Baton Rouge Mayor Sharon Weston Broome issued a statement Monday recognizing White’s contribution to the city’s civil rights movement.
“Martha White undoubtedly shaped our community in Baton Rouge, and communities across our nation,” Broome said. “We honor her legacy today and every day.”
That boycott later helped provide the framework for the famous effort sparked by Rosa Parks that led to a bus boycott in Montgomery, Alabama, in 1955.
Ted Jemison, the son of the Rev. T.J. Jemison, remembered White as being outspoken and unafraid to share her opinion. He told The Advocate of a conversation he had with her years ago about that day. He recalled her telling him she just wanted to sit in that bus seat because she was tired from being on her feet constantly that day.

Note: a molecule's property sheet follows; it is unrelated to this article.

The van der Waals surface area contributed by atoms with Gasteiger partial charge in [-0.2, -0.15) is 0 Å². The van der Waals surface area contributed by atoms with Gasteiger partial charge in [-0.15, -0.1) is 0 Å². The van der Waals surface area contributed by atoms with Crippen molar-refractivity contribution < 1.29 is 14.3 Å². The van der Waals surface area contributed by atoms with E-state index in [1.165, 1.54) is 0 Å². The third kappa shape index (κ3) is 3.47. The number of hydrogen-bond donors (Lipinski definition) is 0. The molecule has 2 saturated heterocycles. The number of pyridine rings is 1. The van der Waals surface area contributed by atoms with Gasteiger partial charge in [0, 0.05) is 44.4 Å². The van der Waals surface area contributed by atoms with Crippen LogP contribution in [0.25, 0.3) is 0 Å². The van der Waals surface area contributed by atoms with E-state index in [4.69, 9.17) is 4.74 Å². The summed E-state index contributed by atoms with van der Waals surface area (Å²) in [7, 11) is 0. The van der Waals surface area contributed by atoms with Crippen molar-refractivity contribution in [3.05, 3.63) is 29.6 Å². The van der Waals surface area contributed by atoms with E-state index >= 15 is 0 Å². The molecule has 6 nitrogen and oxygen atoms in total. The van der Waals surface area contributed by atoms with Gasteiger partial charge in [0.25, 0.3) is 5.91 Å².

”‘Can you imagine working on your feet all day and just wanting to sit down?’” Jemison recalled White as saying. “She was the same way from when she was young to when she was 90 years old. She knew that what she did was for the good of everyone in Baton Rouge.”
"We really lost a true pioneer for civil rights," said Jason Roberts, co-owner of the Baton Rouge African American Museum, speaking of White's death, the newspaper reported.
This story has been edited to correct White's age at the time of the boycott. She was 31, not 23.